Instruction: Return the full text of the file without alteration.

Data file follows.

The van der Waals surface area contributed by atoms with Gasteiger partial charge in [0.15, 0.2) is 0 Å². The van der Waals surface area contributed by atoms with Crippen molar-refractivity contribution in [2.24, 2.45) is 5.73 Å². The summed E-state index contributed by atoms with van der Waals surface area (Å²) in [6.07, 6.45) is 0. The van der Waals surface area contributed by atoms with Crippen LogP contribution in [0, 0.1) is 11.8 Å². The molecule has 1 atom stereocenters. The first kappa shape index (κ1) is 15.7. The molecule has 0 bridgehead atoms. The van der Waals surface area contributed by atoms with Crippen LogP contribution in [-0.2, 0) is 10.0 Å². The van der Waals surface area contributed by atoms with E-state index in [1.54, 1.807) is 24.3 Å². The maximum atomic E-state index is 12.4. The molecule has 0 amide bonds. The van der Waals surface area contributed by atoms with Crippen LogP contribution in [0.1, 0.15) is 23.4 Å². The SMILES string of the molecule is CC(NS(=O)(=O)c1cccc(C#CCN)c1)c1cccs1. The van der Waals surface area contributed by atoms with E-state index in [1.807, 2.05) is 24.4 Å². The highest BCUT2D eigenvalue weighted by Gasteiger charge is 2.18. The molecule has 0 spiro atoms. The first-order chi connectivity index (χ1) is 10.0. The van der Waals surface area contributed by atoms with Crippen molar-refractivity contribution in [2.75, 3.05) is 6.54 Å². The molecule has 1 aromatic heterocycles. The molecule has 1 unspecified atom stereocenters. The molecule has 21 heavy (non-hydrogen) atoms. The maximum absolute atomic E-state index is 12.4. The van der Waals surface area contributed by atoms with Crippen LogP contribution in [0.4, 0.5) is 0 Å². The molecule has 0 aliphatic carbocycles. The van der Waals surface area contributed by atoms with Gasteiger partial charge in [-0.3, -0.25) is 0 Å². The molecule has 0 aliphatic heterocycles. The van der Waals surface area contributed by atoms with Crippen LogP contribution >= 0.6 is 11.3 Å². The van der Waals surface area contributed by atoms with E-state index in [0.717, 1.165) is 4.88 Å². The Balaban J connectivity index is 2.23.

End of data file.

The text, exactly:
The van der Waals surface area contributed by atoms with Gasteiger partial charge in [0.15, 0.2) is 0 Å². The van der Waals surface area contributed by atoms with Crippen molar-refractivity contribution in [2.24, 2.45) is 5.73 Å². The summed E-state index contributed by atoms with van der Waals surface area (Å²) in [6.07, 6.45) is 0. The van der Waals surface area contributed by atoms with Crippen LogP contribution in [0, 0.1) is 11.8 Å². The molecule has 1 atom stereocenters. The first kappa shape index (κ1) is 15.7. The molecule has 0 bridgehead atoms. The van der Waals surface area contributed by atoms with Crippen LogP contribution in [-0.2, 0) is 10.0 Å². The van der Waals surface area contributed by atoms with E-state index in [1.54, 1.807) is 24.3 Å². The maximum atomic E-state index is 12.4. The molecule has 0 amide bonds. The van der Waals surface area contributed by atoms with Crippen LogP contribution in [0.1, 0.15) is 23.4 Å². The SMILES string of the molecule is CC(NS(=O)(=O)c1cccc(C#CCN)c1)c1cccs1. The van der Waals surface area contributed by atoms with E-state index in [1.807, 2.05) is 24.4 Å². The highest BCUT2D eigenvalue weighted by Gasteiger charge is 2.18. The molecule has 0 spiro atoms. The first-order chi connectivity index (χ1) is 10.0. The van der Waals surface area contributed by atoms with Crippen molar-refractivity contribution in [2.75, 3.05) is 6.54 Å². The molecule has 1 aromatic heterocycles. The molecule has 1 unspecified atom stereocenters. The molecule has 21 heavy (non-hydrogen) atoms. The maximum absolute atomic E-state index is 12.4. The van der Waals surface area contributed by atoms with Crippen LogP contribution in [0.4, 0.5) is 0 Å². The molecule has 0 aliphatic carbocycles. The van der Waals surface area contributed by atoms with Gasteiger partial charge in [-0.3, -0.25) is 0 Å². The molecule has 0 aliphatic heterocycles. The van der Waals surface area contributed by atoms with Crippen LogP contribution >= 0.6 is 11.3 Å². The van der Waals surface area contributed by atoms with E-state index in [0.717, 1.165) is 4.88 Å². The Balaban J connectivity index is 2.23.